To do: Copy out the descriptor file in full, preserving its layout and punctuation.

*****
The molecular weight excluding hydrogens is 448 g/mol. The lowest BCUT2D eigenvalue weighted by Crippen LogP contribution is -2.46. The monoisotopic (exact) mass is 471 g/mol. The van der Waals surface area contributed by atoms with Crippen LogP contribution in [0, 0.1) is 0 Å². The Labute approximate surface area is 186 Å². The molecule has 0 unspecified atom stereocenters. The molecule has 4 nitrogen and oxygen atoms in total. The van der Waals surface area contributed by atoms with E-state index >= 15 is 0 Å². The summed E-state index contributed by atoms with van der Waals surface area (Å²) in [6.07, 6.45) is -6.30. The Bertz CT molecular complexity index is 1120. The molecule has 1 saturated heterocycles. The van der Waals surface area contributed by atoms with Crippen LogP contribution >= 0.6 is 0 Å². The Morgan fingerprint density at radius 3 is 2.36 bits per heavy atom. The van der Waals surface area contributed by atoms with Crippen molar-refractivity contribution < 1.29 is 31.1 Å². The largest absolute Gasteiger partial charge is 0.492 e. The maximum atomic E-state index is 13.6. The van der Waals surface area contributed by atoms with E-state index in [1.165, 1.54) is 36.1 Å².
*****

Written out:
The molecular weight excluding hydrogens is 448 g/mol. The lowest BCUT2D eigenvalue weighted by Crippen LogP contribution is -2.46. The monoisotopic (exact) mass is 471 g/mol. The van der Waals surface area contributed by atoms with Crippen LogP contribution in [0, 0.1) is 0 Å². The Labute approximate surface area is 186 Å². The molecule has 0 unspecified atom stereocenters. The molecule has 4 nitrogen and oxygen atoms in total. The van der Waals surface area contributed by atoms with E-state index >= 15 is 0 Å². The summed E-state index contributed by atoms with van der Waals surface area (Å²) in [6.07, 6.45) is -6.30. The Bertz CT molecular complexity index is 1120. The molecule has 1 saturated heterocycles. The van der Waals surface area contributed by atoms with Crippen LogP contribution >= 0.6 is 0 Å². The Morgan fingerprint density at radius 3 is 2.36 bits per heavy atom. The van der Waals surface area contributed by atoms with Crippen molar-refractivity contribution < 1.29 is 31.1 Å². The largest absolute Gasteiger partial charge is 0.492 e. The maximum atomic E-state index is 13.6. The van der Waals surface area contributed by atoms with E-state index in [1.165, 1.54) is 36.1 Å².